Wednesday, 10 November 2010

Remembrance Day

Tomorrow is November 11.

At 11am stop everything you are doing. Stop working, stop talking, stop playing, stop reading, stop listening to music, stop everything.

Stop everything and listen to the wind.

Listen to the voices on the wind of those who paid the ultimate sacrifice for us. Listen to the voices in your head that tell you that you know why you're free today. The voices of souls who long ago died on the battlefields of Verdun, of Vimy, Passchendaele, of Cambrai, the Somme, Normandy, Ortona, the marshes of Holland, the hills of Korea, the sands of Afghanistan.

Stop and thank them, in your own little way. Say a prayer for them or their families, or just stand there, and listen to them. They still talk to us. It's when they stop talking to us that we begin the process of forgetting. That's not what this day is about. This day is about remembering, so that it never happens again. The tyranny of the world's past cannot ever come back to threaten our freedom, the idiots of the world must be kept in their places. The sacrifices of those who fell on far off fields of battle have made that possible. Without the 42,041 Canadians who were killed in World War Two, as well as the other allied nations, Hitler would have kept going.

All the way back to the War of 1812, Canadians were dying for what they believe. We weren't a country back then, but we were still Canadian. That pride started there, and has never faultered. By the way, we lost 1,600 in that conflict, including some old relatives of mine. While that war was against our greatest present ally, it was different then. With the Bicentennial of that conflict approaching, it's fitting to get it mentioned, as it will many more times in the near future. I will be making a pilgrimage to the Niagara region to pay my respects, you should as well. And when you do, stop, and listen to the wind. The dead of that war will talk to you too.

A couple of years ago I wrote this post. I put tons of research into it, crossed my i's and dotted my t's, and since then I've had hundreds of hits on it. I guess I got the info right. I urge you to re-read it, because nothing I can say here does it justice. The dead talk there too. In the names of the places they died, and from that, one can get a firm idea of why they are buried in far off lands, or have no known grave, only a name on a granite monument. There are over 112,300 Canadian war dead. There are countless wounded. The numbers who have paid the price are staggering.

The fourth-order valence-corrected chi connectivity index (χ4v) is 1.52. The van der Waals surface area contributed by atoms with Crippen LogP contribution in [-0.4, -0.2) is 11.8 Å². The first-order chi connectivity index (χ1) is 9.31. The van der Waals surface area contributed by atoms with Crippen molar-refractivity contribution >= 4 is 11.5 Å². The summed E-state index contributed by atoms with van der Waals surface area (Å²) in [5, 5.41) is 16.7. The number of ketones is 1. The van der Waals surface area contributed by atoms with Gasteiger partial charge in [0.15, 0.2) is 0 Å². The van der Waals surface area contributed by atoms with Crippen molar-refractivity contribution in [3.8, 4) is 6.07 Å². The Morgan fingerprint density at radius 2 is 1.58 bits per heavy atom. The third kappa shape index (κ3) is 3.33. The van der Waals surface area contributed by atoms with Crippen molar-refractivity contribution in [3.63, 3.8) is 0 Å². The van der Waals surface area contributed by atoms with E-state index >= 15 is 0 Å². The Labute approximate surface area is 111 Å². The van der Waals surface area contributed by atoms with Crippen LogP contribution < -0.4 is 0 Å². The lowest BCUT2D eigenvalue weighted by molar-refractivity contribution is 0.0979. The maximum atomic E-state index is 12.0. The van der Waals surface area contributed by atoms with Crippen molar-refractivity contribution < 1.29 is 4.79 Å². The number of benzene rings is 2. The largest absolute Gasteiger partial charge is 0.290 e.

In World War One, Canada had a population of around 7 million people. 400,000 volunteered to fight. Think about that for a moment. That's 6% of the population of the country. Of those, 66,000 didn't come home. That's 16.5% of those who went. A huge amount. To date, we've lost 152 in Afghanistan. 152 dead in a country of 33,000,000. Don't get me wrong, I'm not advocating more casualties, what I'm saying here is the war was so massive, such a scale that nobody now can even comprehend it. Imagine the City of Chatham dying in one blow. That was the Somme. Think about the sheer magnitude of this "War to End All Wars". Think about the fact that it wasn't.

Think about them. I also wrote this, last year. I also go lots of hits from it. I hope some of the people who read it teared up, I know that a year after writing it, I still did. This story, in a different version, was true. Men did this. Remembering started that day...

At the 11th hour, of the 11th day, of the 11th month, the guns fell silent, and remembering began.
Wouldn't it be nice if the guns truly fell silent? Wouldn't it be nice to just here the wind?

Take up our quarrel with the foe:
To you from failing hands we throw
The torch; be yours to hold it high.
If ye break faith with us who die
We shall not sleep,
though poppies grow
In Flanders fields.

Painting: Ghosts of Vimy Ridge
Depicting the ghosts of the Canadian Corps on Vimy Ridge surrounding the Canadian National Vimy Memorial. Oil on canvas, 138 x 270.2 cm. Source Canadian House of Commons Collection, (AN: O-4714). 1931 William Longstaff


  1. I hear them all.

    Thank you brother for reminding us all, yet again, of why we are here and what we need never forget.

    I Love You

  2. Thanks Keith ... so well said.
    Love you cousin ♥

  3. Well said.

    I'll be paying my respects here in the US with fellow veterans today.


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